Ask Manoj: Headache and Yoga

Should I attend class when I’m having a headache?


Headache, though a common malady, occurs in different people for different reasons. For eg, it can be due to the swelling of sinus cavities in some eye strain in another, as well as high blood pressure, indigestion, menses, emotional upsets, exposure to sun, etc.

However, the most common type of headache is what is categorised as tension headache. It occurs due to excessive tightness of the muscles of the neck, shoulders, scalp and jaw. Tension headache too, on its part, can occur due to a host of reasons. Such as when the head is held for a long time tipping to the front of the spine, typically when we are using a computer. Then the muscles of the neck and shoulders, especially the trapezius and the semi spinalis capitis are in a state of constant tension, eventually precipitating into a headache. In yoga asana practice too, sometimes a sequence of backbends can induce a tension headache, if the student is continuously trying to move the head back, which compresses and tenses the back of the neck.

Remember, in Manasa, awareness is the refuge. Just start noticing how you hold your head as you flow through the activities of the day. A posture where the back is rounded and the head is held forward can surely lend a hand in developing headache due to muscle fatigue. It can also cause shallow breathing due to the closing of the chest. This has the potential to trigger the sympathetic nervous system, which among other stress reactions, also contracts the muscles more, eventually cascading the headache into a full blown migraine.

So don’t wait for yoga at the studio only. Start on the asana principles at your workplace itself; every now and then take a neck break from work; align your head over your spine; roll your shoulders back and down; and if your arms were always held in front of the body, then you can take them back into the reverse namaste position, and press the shoulder blades down, simultaneously lengthening the sides of the skull upwards. Take some nice deep breaths.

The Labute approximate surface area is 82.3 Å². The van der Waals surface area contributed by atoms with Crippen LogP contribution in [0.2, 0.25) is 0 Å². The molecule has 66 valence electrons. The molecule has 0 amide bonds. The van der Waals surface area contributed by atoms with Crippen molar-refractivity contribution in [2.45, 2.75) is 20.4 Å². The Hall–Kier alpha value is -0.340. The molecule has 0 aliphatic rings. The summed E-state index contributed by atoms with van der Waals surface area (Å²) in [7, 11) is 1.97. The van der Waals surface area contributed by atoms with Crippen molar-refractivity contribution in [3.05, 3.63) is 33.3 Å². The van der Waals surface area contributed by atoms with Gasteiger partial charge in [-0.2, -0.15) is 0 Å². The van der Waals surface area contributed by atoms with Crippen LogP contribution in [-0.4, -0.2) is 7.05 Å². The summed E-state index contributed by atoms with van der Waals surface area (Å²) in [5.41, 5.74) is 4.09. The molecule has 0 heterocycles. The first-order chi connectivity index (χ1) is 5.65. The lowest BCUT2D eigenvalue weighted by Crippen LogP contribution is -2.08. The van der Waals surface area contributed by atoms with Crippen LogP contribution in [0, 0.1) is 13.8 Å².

To your question whether to come to class or not, you definitely can. But best to avoid sequences where the arms are taken up and back repeatedly (eg. sun salutes) as they can again tense the muscles around the head. Also abrupt changes in pressure at the skull area, such as quickly moving from standing forward bend to standing arch, and then again to standing forward bend, might caused the pain to flare up.

Go to class, but with the permission of the teacher, do the following modifications to your practice:

  • Opening sitting awareness, instead of sitting, lie on a bolster placed spine-wise, with a folded blanket under the head. This position helps to open up the chest facilitating deep breathing. Make sure that every now and then you gently slide the back of the head away from the neck, while pressing the shoulders towards hips. This will help decompress the area. Do not be directly under the glare of light. To relax the tension around the eyes, you may also place an eye bag over the eyes.
  • In active practice, if the pain is already there, avoid postures that can potentially tense the shoulder and neck area. Unsupported downdog, standing postures with arms lifting up against gravity, etc. are best avoided. Instead, spend a longer time in child pose, forward bends (head supported, making sure that neck is long and shoulders are not tensing), supta virasan, supta baddha konasan and viparita karani.

Remember, though I seem to be advising against the more dynamic asana practices, there can be many who will vouch that the same practices have relieved their headaches. So there is no single correct answer. If the headache is caused by emotional reasons, where the mind just cannot “un-cling” from the agitating currents of thoughts, an active asana session with strong emphasis on alignment and breath can really help to do just that. Once the student gets a release from that loop of thought, perhaps she might get a release from the headache, too.

So you are free to try out for yourself, and if you find the active practices worsening your pain, then go by the more restorative practices as mentioned above.

Having said this, if these lifestyle postural awareness and adjustments together with asana and breathing practice don’t bring any relief, make sure you get a quick medical examination done to assess other possible causes of your headache.


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